Sulfated beyond hope?

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  • pedro65pedro65 Registered Users Posts: 21
    Re: Sulfated beyond hope?

    The only thing that really runs when we are gone is the fridge. So most of the time, the system is using minimal electricity, probably less than 1kw/24 hours. I have the genset as backup if the batteries go below about 48v. That has been intermittent due to cold, and generator will blow a fuse occasionally. I have never been up there and seen the bank very low though.

    Panels are SW 175's 12 of them.

    I'll check out the inverter settings next visit. Everything was set by some of the folks that were helping me initially, and now I am not sure they are correct.
  • pedro65pedro65 Registered Users Posts: 21
    Re: Sulfated beyond hope?

    Sorry, getting a bit behind you on replies...

    Just to be clear, you think I should increase the standard absorb time....? I am sure it is set to 1 hour....Should the voltage be greater than 58 or so volts?

    thanks

    P
  • blackswan555blackswan555 Solar Expert Posts: 246 ✭✭
    Re: Sulfated beyond hope?

    Another thing to check while you are there, where is the BTS plugged in, the MX (charge controller) or the FX ? If MX , it will only work on MX, if FX it will work both FX & MX through hub,

    Have a good one
    Tim
  • blackswan555blackswan555 Solar Expert Posts: 246 ✭✭
    Re: Sulfated beyond hope?

    rolls say 57.6 – 58.8 - 60 min mean max v 2 hrs absorb, talking to a UK based rolls tech, he said, off grid absorb as long as you can, keep an eye on water, back voltage down a little if high, can cut your eq requirement right down, but if there is no one to check water, not a good option,
    I would go with mean ab voltage 58.8v (assuming you do have temp comp) 3 hr absorb,float 53.5v then plan a sunny day to do a full "by the book" eq (both charge sources to start) the info from the EQ should show any "bad " cells,

    Tim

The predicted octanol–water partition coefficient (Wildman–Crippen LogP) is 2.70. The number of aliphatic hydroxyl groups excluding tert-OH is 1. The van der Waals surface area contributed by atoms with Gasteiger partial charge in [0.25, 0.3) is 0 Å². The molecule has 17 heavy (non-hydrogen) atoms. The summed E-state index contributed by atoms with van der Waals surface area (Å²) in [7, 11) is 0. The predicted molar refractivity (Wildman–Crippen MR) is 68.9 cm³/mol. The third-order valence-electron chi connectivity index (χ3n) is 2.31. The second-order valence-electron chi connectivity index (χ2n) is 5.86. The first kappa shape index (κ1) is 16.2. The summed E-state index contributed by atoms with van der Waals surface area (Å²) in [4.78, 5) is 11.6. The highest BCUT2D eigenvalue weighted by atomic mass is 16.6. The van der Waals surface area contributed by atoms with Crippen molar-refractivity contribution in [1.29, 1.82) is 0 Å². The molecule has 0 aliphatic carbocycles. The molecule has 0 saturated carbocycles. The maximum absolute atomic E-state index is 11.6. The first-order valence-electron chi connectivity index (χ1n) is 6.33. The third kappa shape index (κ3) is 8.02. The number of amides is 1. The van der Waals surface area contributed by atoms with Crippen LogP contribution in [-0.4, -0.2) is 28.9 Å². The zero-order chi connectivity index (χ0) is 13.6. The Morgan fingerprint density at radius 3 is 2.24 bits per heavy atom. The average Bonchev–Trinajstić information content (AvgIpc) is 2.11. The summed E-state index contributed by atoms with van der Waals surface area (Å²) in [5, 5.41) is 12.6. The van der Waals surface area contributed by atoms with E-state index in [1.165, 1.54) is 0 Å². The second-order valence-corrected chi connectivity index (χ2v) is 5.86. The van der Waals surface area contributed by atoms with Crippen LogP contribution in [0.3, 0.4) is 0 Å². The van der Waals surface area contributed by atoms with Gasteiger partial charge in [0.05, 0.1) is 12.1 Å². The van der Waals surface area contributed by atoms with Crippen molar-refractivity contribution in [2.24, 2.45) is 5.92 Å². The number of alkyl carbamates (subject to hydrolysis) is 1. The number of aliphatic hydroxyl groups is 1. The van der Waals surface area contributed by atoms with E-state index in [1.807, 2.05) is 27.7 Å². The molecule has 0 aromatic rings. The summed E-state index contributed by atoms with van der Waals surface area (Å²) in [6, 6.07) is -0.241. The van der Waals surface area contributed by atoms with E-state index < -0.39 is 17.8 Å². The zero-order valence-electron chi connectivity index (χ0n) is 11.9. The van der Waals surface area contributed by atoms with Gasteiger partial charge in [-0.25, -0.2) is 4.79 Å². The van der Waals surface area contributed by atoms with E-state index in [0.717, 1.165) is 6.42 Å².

• VicVic Solar Expert Posts: 2,970 ✭✭✭✭
    Re: Sulfated beyond hope?

    Personally, YES, I think that you should increase your Asorb time. BUT, Asorb time and Voltage should really be determined by the ability of the system to MAINTAIN correct SGs -- ie fully charge the batteries during Asorb, and keep them charged during Float.

    If you discharge the batteries below 75% SOC, then I would increase the Asorb time. Perhaps try 1.5 hours, or more if fneeded. The 58 volt Asorb voltage is in the target range, but if you have too little Solar input at points in the winter, I'd increase Asorb voltage somewhat, as this can get more charge into the batteries during the time you have a charge source, especially true when running the generator. Asorb time and Voltage are critical to maintaining SGs. It will take some time, and monitoring SGs carefully to determine the ideal time and voltage for Asorb. It is possible to become obsessed in this process. Flooded batteries are forgiving, and Surrette is a good brand, so perfection is not required.

    Personally, it seems to me that the Asorb parameters need to be varied depending upon the depth of discharge, particularly the Asorb time, but am no expert in this.

    And if you could describe your system in a signature, you can get more accurate replies, and save a lot of typing on your part -- not being critical, but it will help. Good Luck, Vic